Business Agility and Strategy – Why Now is the Most Important Time for Your Business
Businesses who have put a contingency plan in place to sustain the downturn can come out the other side of this crisis thriving.
Nearly everyone around the world has been impacted by COVID-19 in some way. Business owners have had to lay off staff, close offices and stores, and owners are now facing a potentially deep recession. These employers now face the daunting task of making major and swift shifts across their businesses to combat the slowdown, keep employees working, and find ways for customers and clients to still make purchases. It is in times like these that businesses who have put a contingency plan in place to sustain the downturn can come out the other side thriving. For companies that do not have a plan or have an outdated strategy, we have highlighted some of the key areas that require attention in order to survive this global crisis.
To start, companies need to assign incident management roles, and have these team leaders prepare scenario plans that are specific to the most detrimental impacts of this pandemic. These leaders need to concentrate on how to effectively communicate internally, as well as with clients. Identifying how to minimize the risk of supply chain and business disruptions will lower the threats a company faces, and will allow the leaders to focus on how to reposition the company to achieve success now and after the crisis is over.
Next, company leaders need to focus on digital transformations, as problems will arise operationally with no one being able to participle in person. Examples of such problems include gaps in workforce planning, IT, and operational infrastructure. To combat the slowdown in revenue and profitability, and adapting to an all-digital workforce, leaders need to update all forecasts and models to anticipate a shutdown of several months. Upper management and all employees need to work together to identify solutions through scenario planning and create new models internally that can be built on from company playbooks during past pandemics.
Tax considerations also need to be made, especially for global companies. Analyses need to be conducted to identify the tax impact, prepare an analysis of the firm’s global operational structure and presence, and identify solutions to minimize COVID-19 risks and to prevent further disruption of business. Currently, such disruptions are being seen in supply chains across the globe, and as mandatory shutdowns take place all over the world, operational problems are likely to increase dramatically.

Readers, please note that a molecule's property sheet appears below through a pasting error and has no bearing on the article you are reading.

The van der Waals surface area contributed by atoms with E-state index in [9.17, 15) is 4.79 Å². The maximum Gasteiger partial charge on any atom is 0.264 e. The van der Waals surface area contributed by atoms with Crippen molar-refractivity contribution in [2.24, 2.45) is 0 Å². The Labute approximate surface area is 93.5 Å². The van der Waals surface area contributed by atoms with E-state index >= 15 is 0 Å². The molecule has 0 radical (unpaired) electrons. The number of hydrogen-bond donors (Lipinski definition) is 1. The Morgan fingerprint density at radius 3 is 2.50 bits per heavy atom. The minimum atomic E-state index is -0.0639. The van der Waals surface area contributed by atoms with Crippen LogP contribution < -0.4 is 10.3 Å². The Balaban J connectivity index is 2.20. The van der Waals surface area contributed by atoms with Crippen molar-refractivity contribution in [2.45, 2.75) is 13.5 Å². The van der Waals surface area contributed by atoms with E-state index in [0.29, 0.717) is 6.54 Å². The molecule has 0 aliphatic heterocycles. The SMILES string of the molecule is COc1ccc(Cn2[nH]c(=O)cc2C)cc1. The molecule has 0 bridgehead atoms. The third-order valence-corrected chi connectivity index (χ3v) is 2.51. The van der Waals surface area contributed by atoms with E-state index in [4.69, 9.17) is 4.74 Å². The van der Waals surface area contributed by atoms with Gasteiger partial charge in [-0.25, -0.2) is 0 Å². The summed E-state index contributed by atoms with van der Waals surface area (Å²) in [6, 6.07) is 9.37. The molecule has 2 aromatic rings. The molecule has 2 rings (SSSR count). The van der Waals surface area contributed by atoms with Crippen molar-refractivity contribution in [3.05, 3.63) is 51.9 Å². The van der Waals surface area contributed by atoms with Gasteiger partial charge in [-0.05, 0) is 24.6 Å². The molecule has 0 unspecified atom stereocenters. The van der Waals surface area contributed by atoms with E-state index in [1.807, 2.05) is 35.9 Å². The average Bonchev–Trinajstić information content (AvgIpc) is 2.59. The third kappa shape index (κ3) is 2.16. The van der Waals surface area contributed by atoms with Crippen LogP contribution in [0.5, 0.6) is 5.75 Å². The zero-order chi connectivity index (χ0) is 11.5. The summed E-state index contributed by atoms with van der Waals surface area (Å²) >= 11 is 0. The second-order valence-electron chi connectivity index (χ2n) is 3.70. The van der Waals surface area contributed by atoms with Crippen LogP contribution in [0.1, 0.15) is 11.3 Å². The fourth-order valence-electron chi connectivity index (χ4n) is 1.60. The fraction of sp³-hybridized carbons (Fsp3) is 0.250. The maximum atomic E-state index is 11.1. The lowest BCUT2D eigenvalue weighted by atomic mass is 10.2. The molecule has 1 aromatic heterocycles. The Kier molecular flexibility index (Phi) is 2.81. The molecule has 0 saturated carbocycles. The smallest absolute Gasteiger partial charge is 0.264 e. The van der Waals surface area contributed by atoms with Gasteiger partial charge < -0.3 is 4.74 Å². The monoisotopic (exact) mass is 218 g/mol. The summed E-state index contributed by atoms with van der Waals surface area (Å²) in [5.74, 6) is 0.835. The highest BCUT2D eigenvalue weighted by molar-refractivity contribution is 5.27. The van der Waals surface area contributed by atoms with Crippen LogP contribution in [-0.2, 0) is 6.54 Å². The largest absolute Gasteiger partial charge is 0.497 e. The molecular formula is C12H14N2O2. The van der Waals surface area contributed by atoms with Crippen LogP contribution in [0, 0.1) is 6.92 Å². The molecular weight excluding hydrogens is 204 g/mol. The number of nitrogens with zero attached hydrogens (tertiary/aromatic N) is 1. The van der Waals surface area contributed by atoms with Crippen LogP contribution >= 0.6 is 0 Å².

Company leaders need to analyze alternative supply chain scenarios and be prepared to make changes as the virus continues to spread throughout the globe. To help minimize the time it would take to make changes within the supply chain, leaders should pre-approve substitutions such as for raw materials. Leaders will also have to consider pricing strategies depending on the customer’s geographic location and the impact of the virus there.
With the collapse of global financial markets, liquidity is of utmost importance during this time. Heavily debt-laden companies should avoid increasing their exposure, and enforce more stringent financial ratios. Weekly reviews may need to be changed to daily reviews to keep up with the rapid changes many companies are experiencing. Models should be prepared to identify the future impact on capital resources and liquidity, to prepare for any new issues that may be on the horizon.
While the health and safety of employees is paramount, it is vital for owners to treat their businesses with care to avoid a sustained decline in business. Your employees want to keep their jobs and you want to grow the business – make sure you have identified what issues can blindside you in the coming months and determine the solution.
About the Author
Arthur Mansourian has an 11-year track record as both a management consultant and investment banker, advising clients on valuation, capital markets, structured financing, mergers, acquisitions and divestitures and general corporate strategy. Mr. Mansourian served as Vice President while at NMS Capital Advisors, when the company achieved cumulative sales growth of over 5,100% with annual compounded sales growth in excess of 120% from 2012 to 2017. With over $5 billion in completed transactions, the investment bank consistently ranked among the Top 10 investment banks by the Los Angeles Business Journal. Mr. Mansourian holds an MBA from USC’s Marshall School of Business and a Bachelor’s Degree from UCLA, and the CIPP/US certificate from IAPP.